§1463. Every person of full age, and of sound mind, may dispose of his estate, both real and personal, by will.
§1464. Any married woman may dispose, by will, of all property belonging to her in her own right, in like manner as a person under no disability might do.
§1465. No will (except such nuncupative wills as are mentioned in this chapter*) shall be valid, unless it be in writing and signed by the testator, or by some person in his presence and by his express direction, and attested by two or more competent witnesses subscribing their names to the will, in the presence of the testator.
§1466. If the subscribing witnesses to a will are competent at the time of attesting its execution, their subsequent incompetency, from whatever cause it may arise, shall not prevent the probate and allowance of the will, if it be otherwise satisfactorily proved.
§1467. All beneficial devises, legacies, and gifts whatever, made or given in any will to a subscribing witness thereto shall be void, unless there are two other competent subscribing witnesses to the same, but a mere charge on the estate of the testator for the payment of debts, shall not prevent his creditors from being competent witnesses to his will.
§1468. But if such witness, to whom any beneficial devise, legacy, or gift, is made or given, would have been entitled to any share of the estate of the testator, in case the will had not been established, then so much of the share as would have descended or been distributed to such witness, as will not exceed the devise or bequest made to him in the will, shall be saved to him, and he may recover the same of the devisees or legatees named in the will, in proportion to and out of all the parts devised or bequeathed to them.
*Note––Such wills were not provided for.
§1469. Every devise, purporting to he a devise of all the real or personal estate of the testator, shall be construed to convey all the real or personal estate belonging to him at the time of his decease, unless it shall clearly appear by the will that he intended otherwise.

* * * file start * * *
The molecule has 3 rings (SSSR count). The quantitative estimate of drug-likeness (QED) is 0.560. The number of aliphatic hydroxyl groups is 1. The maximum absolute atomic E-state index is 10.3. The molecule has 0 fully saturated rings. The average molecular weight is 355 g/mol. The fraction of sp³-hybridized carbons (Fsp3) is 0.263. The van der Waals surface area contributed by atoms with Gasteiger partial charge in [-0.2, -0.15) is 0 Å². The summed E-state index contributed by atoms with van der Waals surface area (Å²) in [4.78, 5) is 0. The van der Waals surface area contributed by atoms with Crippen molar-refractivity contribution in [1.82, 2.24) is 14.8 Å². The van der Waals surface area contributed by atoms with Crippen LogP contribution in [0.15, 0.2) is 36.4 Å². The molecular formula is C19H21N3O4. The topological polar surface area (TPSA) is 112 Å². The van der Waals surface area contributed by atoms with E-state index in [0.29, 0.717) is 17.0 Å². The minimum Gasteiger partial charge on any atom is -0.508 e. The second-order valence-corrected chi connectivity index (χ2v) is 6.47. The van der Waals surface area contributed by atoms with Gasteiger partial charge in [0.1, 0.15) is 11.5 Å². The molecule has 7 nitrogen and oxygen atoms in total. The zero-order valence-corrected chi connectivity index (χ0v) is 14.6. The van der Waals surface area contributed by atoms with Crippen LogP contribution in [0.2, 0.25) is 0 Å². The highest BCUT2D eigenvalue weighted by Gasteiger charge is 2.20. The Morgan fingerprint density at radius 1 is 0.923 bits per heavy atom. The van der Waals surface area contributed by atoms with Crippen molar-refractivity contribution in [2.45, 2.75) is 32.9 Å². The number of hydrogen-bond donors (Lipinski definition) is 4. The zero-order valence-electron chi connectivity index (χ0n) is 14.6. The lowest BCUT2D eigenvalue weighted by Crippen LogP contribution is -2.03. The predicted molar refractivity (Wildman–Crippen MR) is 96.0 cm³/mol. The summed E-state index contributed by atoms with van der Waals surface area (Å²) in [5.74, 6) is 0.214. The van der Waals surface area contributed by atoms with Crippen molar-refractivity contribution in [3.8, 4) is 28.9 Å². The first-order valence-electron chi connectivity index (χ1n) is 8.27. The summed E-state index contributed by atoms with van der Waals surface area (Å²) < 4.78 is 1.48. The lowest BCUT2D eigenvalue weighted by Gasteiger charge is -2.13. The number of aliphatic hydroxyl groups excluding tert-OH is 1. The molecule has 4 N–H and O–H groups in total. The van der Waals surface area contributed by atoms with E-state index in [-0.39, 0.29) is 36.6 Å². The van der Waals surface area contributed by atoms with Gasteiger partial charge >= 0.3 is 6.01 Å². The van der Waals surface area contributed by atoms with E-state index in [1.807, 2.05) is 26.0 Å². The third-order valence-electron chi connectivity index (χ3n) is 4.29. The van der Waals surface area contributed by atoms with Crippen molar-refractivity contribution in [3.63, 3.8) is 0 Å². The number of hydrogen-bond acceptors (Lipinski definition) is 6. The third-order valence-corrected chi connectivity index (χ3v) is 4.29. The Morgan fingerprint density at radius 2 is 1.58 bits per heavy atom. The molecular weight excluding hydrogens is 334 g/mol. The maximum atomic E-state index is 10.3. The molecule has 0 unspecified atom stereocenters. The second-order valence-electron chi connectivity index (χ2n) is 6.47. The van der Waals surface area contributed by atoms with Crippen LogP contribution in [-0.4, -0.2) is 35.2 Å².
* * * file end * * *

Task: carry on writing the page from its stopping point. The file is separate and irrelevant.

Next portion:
§1470. No written will shall be revoked, unless by burning, tearing, canceling, or obliterating the same, with the intention of revoking it, by the testator or by some person in his presence, and by his direction, or by some other will in writing, executed as prescribed in this chapter; but nothing contained in this section shall prevent the revocation implied by law, from subsequent changes in the condition or circumstances of the testator.
§1471. If, after the making of any will, the testator shall duly make and execute a second will, the destruction, canceling, or revocation of such second will, shall not revive the first will, unless after such destruction, canceling, or revocation, the first will shall be duly republished.
§1472. If, after the making of a will, the testator shall marry and shall have a child born to him, and no provision shall be made in the will for such contingency, such marriage and birth shall operate as a revocation of such will.
§1473. A will executed by an unmarried woman, shall be deemed revoked on her subsequent marriage, and shall not be revived by the death of her husband.
§1474. No written will shall be allowed to be proved after the expiration of five years from the death of the testator: provided, however, that where any minor is interested in the estate, one year shall be allowed after his arrival at full age, to cause such will to be proved and allowed.
§1475. The term “will,” as used in this chapter, shall be so construed as to include all codicils as well as wills.
§1476. Nothing contained in this chapter shall be so construed as to conflict with the law relating to dower.
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